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By having your child's eyes examined regularly and taking a few precautions, you can keep your kid's vision safe and healthy.


Your child's eyes should be examined during regular pediatric checkups, and vision testing should be conducted for all children starting around age 3, notes Madhuri Chilakapati, M.D., a pediatric ophthalmologist at Kelsey-Seybold Clinic.

Approximately 12 million children suffer from some form of vision impairment. In many cases, accidents and injuries cause the damage. According to Dr. Chilakapati, the key is to guard against a potential eye injury before it occurs.

Sports and Protective Eyewear

With sports being the leading cause of eye injuries in children, children should wear protective eyewear when participating in all sports and recreational activities, adds Dr. Chilakapati. Basketball, football, hockey, baseball, soccer, tennis, golf and water sports can all be dangerous to the eyes. Each sport requires a different type of protective eyewear, so consult an ophthalmologist or other eye care professional for help.

Computers and Kids

There doesn't appear to be any link between excessive computer use and long-term vision problems. However, short-term eye discomfort can be caused by excessive computer use. If your child complains of tired eyes or eye fatigue, limit his computer time to schoolwork only, and have your child's eyes checked out by an eye care professional.

Spotting a Problem

Good vision is important for a growing child's proper development and educational success, says Dr. Chilakapati. If your child has trouble with his vision, it might be a good idea to have him checked out by a pediatrician or eye specialist.
 
If you think your child has a vision problem, tell your doctor right away. Starting treatment early can help stop your child from losing his or her sight. Look for these signs:

  • Consistently sitting too close to the TV or holding things close to the face to see them.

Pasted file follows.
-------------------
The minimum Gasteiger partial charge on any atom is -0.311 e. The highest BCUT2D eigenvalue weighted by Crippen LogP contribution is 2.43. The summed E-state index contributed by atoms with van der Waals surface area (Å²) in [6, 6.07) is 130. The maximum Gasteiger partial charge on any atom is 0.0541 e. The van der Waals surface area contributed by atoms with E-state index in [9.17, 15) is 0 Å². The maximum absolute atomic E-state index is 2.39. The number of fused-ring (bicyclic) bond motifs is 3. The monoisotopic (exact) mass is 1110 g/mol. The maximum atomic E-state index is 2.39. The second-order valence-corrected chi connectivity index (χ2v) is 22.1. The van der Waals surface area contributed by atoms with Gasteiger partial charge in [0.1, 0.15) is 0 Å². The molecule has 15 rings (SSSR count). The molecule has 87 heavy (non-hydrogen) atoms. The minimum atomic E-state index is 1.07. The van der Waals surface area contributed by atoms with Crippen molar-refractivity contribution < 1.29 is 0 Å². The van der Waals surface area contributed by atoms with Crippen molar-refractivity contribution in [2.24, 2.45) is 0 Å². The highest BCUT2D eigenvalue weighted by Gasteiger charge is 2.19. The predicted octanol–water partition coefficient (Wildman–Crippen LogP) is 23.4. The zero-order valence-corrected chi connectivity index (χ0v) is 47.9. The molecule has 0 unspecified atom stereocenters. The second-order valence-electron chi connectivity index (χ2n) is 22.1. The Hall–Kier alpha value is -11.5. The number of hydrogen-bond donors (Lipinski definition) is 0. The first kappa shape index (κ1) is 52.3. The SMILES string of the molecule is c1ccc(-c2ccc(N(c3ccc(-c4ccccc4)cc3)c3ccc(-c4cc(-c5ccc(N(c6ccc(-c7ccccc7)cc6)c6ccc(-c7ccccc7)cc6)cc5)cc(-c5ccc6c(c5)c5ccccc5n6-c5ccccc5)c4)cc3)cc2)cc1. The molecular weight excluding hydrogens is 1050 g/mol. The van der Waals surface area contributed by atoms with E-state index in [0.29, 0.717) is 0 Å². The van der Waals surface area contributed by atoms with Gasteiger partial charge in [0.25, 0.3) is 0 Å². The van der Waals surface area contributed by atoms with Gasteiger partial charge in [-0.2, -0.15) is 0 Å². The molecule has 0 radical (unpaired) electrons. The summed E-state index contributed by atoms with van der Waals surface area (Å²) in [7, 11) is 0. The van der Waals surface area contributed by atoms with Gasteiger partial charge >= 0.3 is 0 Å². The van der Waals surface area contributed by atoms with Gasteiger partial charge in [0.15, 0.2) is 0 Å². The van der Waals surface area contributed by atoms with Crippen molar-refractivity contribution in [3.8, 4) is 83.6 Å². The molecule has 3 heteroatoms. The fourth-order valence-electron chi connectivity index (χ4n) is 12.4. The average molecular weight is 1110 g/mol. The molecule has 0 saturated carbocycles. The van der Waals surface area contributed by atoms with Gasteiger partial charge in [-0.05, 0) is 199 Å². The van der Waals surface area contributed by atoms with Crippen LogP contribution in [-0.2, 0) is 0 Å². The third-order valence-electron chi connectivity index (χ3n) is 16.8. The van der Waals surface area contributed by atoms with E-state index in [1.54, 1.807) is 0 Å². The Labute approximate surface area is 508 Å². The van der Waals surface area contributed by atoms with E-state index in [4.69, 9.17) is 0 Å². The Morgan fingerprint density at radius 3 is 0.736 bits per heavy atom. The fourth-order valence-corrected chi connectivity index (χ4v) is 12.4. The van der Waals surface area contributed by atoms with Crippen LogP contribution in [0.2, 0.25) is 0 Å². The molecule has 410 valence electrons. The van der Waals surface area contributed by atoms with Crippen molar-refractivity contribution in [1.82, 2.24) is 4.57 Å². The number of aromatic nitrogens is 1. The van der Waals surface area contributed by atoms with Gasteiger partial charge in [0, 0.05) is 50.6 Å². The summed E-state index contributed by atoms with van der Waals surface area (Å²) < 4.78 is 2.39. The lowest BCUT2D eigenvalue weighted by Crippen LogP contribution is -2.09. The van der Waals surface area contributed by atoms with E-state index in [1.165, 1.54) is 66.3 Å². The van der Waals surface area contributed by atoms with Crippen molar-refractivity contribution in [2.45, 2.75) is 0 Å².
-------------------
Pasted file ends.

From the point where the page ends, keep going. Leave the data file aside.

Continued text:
• Squinting or tilting the head to see better.
  • Frequent eye rubbing when your child is not sleepy.
  • Crossing of one eye or moving from one side to the other.
  • Inability to focus on you as you walk across a room.
  • Excessive tearing.
  • Complaining of headaches or tired eyes.

Take Care of Your Eyes

  • Walk, dont run, with sharp objects such as scissors, pens, pencils and rulers.
  • Use good lighting to avoid tiring your eyes when reading, writing or cruising the Internet.
  • Wear proper eye protection when you are playing sports such as baseball and basketball.
  • Leave the fireworks to the professionals.
  • To avoid eye infections, do not share eye makeup or eye drops with anyone.
  • Use caution when using an aerosol can like bug spray, hair spray or WD40. Turn the pointer away from your face before spraying.
  • Wear sunglasses that block UV radiation from the sun.
  • Wear a helmet when biking, skateboarding or roller-skating and wear your seatbelt in the car.
  • Tell your parents, school nurse or teachers if your eyes are bothering you.

Eat Your Carrots for Good Eyesight

Your mother probably told you to eat your carrots to help you see better. She was right.

Carrots are rich in Vitamin A (actually carotene, which the body converts to Vitamin A). Vitamin A is very important for healthy eyes, skin and hair, and it helps our bodies grow and fight infections.

Carrots are also a good source of fiber and low in calories. One average carrot contains about 30 calories.

So, try to eat a carrot a day. Raw baby carrots make a great snack and are easy to pack in a lunch box.​​